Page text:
In any event, suggesting that the exclusionary rule is necessary or required by libertarian or even constitutional principles, based on such utilitarian reasoning, is unpersuasive. If we want to make police violations of individual rights “less likely,” surely there are much more effective ways of accomplishing it than refusing to look at evidence that a crime was committed. Allowing (innocent) victims of illegal searches to sue for damages, as noted above, makes sense. Other measures could be proposed as well. For example, laws could be restricted to those prohibiting aggression. If the peaceful possession of narcotics were legal, for example, then the problems related to obtaining evidence of narcotics use evaporates. The state's role could be gradually reduced, replaced with private services, including private justice. Or the jury could be informed of its right to judge the law  as well as the defendant. The federal government could be restricted to those powers expressly enumerated in the original Constitution. And so on. Any such measures would deter or reduce, to some degree, bad laws, and consequently the problems of searches for evidence of violations of those laws. But intentionally ignoring genuine evidence of actual guilt? This is contrary to libertarianism, since it protects, instead of punishes, criminal aggressors. Clearly, the exclusionary rule is merely one possible remedy to illegal searches and seizures, and not even a very good one.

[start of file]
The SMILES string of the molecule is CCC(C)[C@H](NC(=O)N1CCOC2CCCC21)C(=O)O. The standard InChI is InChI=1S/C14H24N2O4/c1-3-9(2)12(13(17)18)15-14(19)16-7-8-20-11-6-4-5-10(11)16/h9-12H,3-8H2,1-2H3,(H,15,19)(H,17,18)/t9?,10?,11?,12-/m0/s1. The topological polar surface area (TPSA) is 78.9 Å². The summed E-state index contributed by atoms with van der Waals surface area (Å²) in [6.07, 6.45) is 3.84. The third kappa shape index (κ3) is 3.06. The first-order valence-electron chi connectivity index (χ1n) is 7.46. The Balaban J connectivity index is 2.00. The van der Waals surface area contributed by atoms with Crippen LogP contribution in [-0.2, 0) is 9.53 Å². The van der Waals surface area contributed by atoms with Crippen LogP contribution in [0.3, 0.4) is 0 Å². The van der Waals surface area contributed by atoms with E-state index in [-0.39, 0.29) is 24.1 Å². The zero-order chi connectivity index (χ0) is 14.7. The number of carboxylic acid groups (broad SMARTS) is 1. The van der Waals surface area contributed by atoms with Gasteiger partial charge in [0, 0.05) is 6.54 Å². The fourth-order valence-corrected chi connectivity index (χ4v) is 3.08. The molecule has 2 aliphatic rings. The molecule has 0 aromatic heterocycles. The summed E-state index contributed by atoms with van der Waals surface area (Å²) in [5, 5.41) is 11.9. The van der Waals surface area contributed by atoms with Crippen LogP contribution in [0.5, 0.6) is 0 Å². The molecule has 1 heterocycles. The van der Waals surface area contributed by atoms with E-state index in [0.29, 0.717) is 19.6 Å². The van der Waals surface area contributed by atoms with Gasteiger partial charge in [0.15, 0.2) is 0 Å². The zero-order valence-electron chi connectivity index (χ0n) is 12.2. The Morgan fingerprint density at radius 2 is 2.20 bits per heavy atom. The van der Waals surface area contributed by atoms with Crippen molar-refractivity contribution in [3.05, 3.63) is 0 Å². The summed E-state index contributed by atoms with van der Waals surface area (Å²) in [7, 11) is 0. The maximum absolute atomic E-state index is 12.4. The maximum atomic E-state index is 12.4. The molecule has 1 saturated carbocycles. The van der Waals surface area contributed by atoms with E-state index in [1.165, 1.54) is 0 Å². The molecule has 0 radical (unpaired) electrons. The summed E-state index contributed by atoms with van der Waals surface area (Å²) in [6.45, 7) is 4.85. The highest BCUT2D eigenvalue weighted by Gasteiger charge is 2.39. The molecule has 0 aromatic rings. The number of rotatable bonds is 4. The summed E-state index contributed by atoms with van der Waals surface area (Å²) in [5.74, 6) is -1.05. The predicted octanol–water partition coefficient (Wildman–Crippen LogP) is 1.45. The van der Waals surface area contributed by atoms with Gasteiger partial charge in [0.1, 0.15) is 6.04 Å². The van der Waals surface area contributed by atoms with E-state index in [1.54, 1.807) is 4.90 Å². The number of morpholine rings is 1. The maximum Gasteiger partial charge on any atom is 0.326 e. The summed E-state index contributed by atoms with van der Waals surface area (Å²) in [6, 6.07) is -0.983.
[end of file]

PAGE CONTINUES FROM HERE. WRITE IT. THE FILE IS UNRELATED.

Nevertheless, the exclusionary rule has recently received emphatic approval from libertarians such as Timothy Lynch of the Cato Institute. In his article “In Defense of the Exclusionary Rule,” Lynch presents an argument for the exclusionary rule that he thinks “take[s] the Constitution's text, structure, and history seriously.”  It is apparent even to Lynch, however, that the text of the Constitution does not mandate the exclusionary rule. In fact, the text of the Constitution does not even mention the rule, as Lynch acknowledges (p. 745). And Lynch further concedes that the exclusionary rule is “inconsistent with the common law,” including more than a hundred years' worth of American court decisions (p. 746). This means that his argument does not fit comfortably with a good deal of constitutional “history,” either. Indeed, as Professor Amar notes, “Supporters of the exclusionary rule cannot point to a single major statement from the Founding — or even the antebellum or Reconstruction eras — supporting Fourth Amendment exclusion of evidence in a criminal trial. Indeed, the idea of exclusion was so implausible that it seems almost never to have been urged by criminal defendants, despite the large incentive that they had to do so, in the vast number of criminal cases litigated in the century after Independence” (Amar, “Fourth Amendment First Principles,” p. 786).